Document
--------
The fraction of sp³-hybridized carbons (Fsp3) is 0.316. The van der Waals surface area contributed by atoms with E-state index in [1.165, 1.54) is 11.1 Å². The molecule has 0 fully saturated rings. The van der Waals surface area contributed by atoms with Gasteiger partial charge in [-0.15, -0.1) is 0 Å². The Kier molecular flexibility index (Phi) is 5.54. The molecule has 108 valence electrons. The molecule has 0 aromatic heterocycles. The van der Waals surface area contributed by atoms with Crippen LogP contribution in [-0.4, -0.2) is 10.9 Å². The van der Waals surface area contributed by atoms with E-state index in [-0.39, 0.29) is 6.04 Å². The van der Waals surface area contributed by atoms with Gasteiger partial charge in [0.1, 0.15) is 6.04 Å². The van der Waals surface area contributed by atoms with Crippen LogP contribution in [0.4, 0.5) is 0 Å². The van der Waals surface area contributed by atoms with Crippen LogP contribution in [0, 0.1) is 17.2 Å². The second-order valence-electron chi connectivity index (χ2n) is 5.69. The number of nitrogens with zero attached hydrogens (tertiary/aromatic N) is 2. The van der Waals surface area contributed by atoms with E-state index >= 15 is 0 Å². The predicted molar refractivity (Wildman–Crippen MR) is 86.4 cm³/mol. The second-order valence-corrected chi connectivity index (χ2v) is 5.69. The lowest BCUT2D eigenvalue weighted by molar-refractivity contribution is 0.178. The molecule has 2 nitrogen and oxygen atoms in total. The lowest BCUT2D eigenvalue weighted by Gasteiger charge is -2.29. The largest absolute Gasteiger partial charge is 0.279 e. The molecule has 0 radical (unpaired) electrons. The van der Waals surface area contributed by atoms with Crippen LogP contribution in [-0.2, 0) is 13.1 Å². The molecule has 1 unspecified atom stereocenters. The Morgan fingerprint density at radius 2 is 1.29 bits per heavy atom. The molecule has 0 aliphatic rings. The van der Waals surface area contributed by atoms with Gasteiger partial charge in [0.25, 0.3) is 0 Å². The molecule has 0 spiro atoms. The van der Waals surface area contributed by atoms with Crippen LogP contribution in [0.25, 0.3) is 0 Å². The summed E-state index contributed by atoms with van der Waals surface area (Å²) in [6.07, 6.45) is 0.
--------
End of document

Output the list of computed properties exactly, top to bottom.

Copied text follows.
The fraction of sp³-hybridized carbons (Fsp3) is 0.316. The van der Waals surface area contributed by atoms with E-state index in [1.165, 1.54) is 11.1 Å². The molecule has 0 fully saturated rings. The van der Waals surface area contributed by atoms with Gasteiger partial charge in [-0.15, -0.1) is 0 Å². The Kier molecular flexibility index (Phi) is 5.54. The molecule has 108 valence electrons. The molecule has 0 aromatic heterocycles. The van der Waals surface area contributed by atoms with Crippen LogP contribution in [-0.4, -0.2) is 10.9 Å². The van der Waals surface area contributed by atoms with E-state index in [-0.39, 0.29) is 6.04 Å². The van der Waals surface area contributed by atoms with Gasteiger partial charge in [0.1, 0.15) is 6.04 Å². The van der Waals surface area contributed by atoms with Crippen LogP contribution in [0.4, 0.5) is 0 Å². The van der Waals surface area contributed by atoms with Crippen LogP contribution in [0, 0.1) is 17.2 Å². The second-order valence-electron chi connectivity index (χ2n) is 5.69. The number of nitrogens with zero attached hydrogens (tertiary/aromatic N) is 2. The van der Waals surface area contributed by atoms with E-state index >= 15 is 0 Å². The predicted molar refractivity (Wildman–Crippen MR) is 86.4 cm³/mol. The second-order valence-corrected chi connectivity index (χ2v) is 5.69. The lowest BCUT2D eigenvalue weighted by molar-refractivity contribution is 0.178. The molecule has 2 nitrogen and oxygen atoms in total. The lowest BCUT2D eigenvalue weighted by Gasteiger charge is -2.29. The largest absolute Gasteiger partial charge is 0.279 e. The molecule has 0 radical (unpaired) electrons. The van der Waals surface area contributed by atoms with Crippen LogP contribution in [-0.2, 0) is 13.1 Å². The molecule has 1 unspecified atom stereocenters. The Morgan fingerprint density at radius 2 is 1.29 bits per heavy atom. The molecule has 0 aliphatic rings. The van der Waals surface area contributed by atoms with Gasteiger partial charge in [0.25, 0.3) is 0 Å². The molecule has 0 spiro atoms. The van der Waals surface area contributed by atoms with Crippen LogP contribution in [0.25, 0.3) is 0 Å². The summed E-state index contributed by atoms with van der Waals surface area (Å²) in [6.07, 6.45) is 0.